ECB tells banks to 'step up' Brexit relocations

London-based banks have been urged by the European Central Bank to increase the number of staff they are relocating to hubs in the eurozone in case the UK leaves the European Union without a deal.

Since Boris Johnson became prime minister last month, the chances of a no-deal Brexit appear to have increased with the new premier promising to leave the bloc on October 31 "do or die".In the immediate aftermath of the Brexit referendum three years ago, London-based banks were expected to shift posts to the continent in their thousands. In fact, the count so far has only been in the several hundreds.The main problem for the financial sector is that, in the event of a no-deal Brexit, UK-based institutions will lose the 'passporting rights' that currently allow them to operate freely throughout the EU.

Banks need to prepare for all possible contingencies

In a statement, the central bank said, “While the risks posed by a no-deal Brexit to overall euro area financial stability would be manageable, the ECB expects banks to continue preparing for all possible contingencies.“So far, banks have transferred significantly fewer activities, critical functions and staff to euro area entities than originally foreseen as part of their plans for Brexit day one.“Looking ahead, the ECB sees a risk that, as a result of the delays observed, banks will not be able to fully implement their target operating models within the timelines agreed with their supervisors.“The ECB now expects banks to speed up the implementation of their plans. Where contingency plans for a no-deal scenario are not yet fully implemented, banks should step up their preparations to minimise execution risk.”

Relocation Resources

Are you involved in relocating staff from the UK to the EU (or in fact anywhere in the world)? Our free relocation factsheets can help. The factsheets cover: talent resourcing and managementgroup movesfamily support, preparing for Brexit, relocation policy and much much more. Visit our Global Mobility Toolkit hub to download your factsheets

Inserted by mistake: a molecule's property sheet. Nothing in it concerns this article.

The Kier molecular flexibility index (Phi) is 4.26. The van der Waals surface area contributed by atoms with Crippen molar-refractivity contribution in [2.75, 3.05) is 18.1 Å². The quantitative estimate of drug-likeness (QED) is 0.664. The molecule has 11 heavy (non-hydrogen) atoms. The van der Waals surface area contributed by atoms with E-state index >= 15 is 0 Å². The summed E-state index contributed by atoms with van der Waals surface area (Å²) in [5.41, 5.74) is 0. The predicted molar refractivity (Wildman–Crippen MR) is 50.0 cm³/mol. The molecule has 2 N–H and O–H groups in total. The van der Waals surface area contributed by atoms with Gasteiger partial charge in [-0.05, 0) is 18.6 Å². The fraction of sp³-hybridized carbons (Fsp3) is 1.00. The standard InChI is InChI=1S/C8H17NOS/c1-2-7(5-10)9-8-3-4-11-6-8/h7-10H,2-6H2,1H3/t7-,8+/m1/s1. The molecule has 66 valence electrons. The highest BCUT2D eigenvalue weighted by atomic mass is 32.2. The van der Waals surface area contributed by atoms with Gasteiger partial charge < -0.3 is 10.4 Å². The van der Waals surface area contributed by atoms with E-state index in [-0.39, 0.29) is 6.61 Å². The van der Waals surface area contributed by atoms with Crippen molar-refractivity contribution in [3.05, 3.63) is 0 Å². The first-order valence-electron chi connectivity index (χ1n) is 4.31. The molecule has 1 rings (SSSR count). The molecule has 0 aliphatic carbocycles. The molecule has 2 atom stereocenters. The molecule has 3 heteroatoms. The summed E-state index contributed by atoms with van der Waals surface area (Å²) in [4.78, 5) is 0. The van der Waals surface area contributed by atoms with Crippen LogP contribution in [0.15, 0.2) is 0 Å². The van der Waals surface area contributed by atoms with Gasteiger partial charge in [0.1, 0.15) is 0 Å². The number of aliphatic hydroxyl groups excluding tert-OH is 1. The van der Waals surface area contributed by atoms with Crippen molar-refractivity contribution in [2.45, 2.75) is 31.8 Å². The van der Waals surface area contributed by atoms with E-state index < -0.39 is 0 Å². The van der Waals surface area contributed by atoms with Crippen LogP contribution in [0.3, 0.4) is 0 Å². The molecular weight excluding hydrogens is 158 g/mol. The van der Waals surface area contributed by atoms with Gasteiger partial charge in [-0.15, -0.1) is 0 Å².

Banking: operational challenges need to be addressed

The ECB said that banks, “should also address operational challenges associated with transferring staff and clients and setting up the necessary internal processes and systems”.Conor Lawlor, director of international and Brexit policy at UK Finance, the body representing more than 250 firms across the sector, said, “The finance sector has long been focused on contingency plans to mitigate the impact of no deal. The industry is as prepared as it can be with respect to the steps that it can take unilaterally.“However, there remain a number of mitigating measures that could be taken by EU authorities to minimise disruption for firms and their customers on both sides of the Channel. This should include clarifying that UK-based lenders will be able to continue serving their customers in Europe for a limited period in a no-deal scenario.”The ECB has long been urging financial firms to get fully prepared for Brexit. It has required banks to submit plans, “in particular regarding the build-up of local risk management capabilities and governance structures” in the eurozone to be able to continue serving clients with the central bank’s blessing.In an attempt to avoid firms setting up so-called 'empty shell' units on the continent controlled from London, the ECB has insisted banks set up a meaningful presence within the eurozone, including the transfer of assets and decision-making staff.

For more news, visit our Brexit and United Kingdom sections.

Subscribe to Relocate Extra, our monthly newsletter, to get all the latest international assignments and global mobility news.Relocate’s new Global Mobility Toolkit provides free information, practical advice and support for HR, global mobility managers and global teams operating overseas.Global Mobility Toolkit download factsheets resource centreAccess hundreds of global services and suppliers in our Online DirectoryClick to get to the Relocate Global Online Directory

Related Articles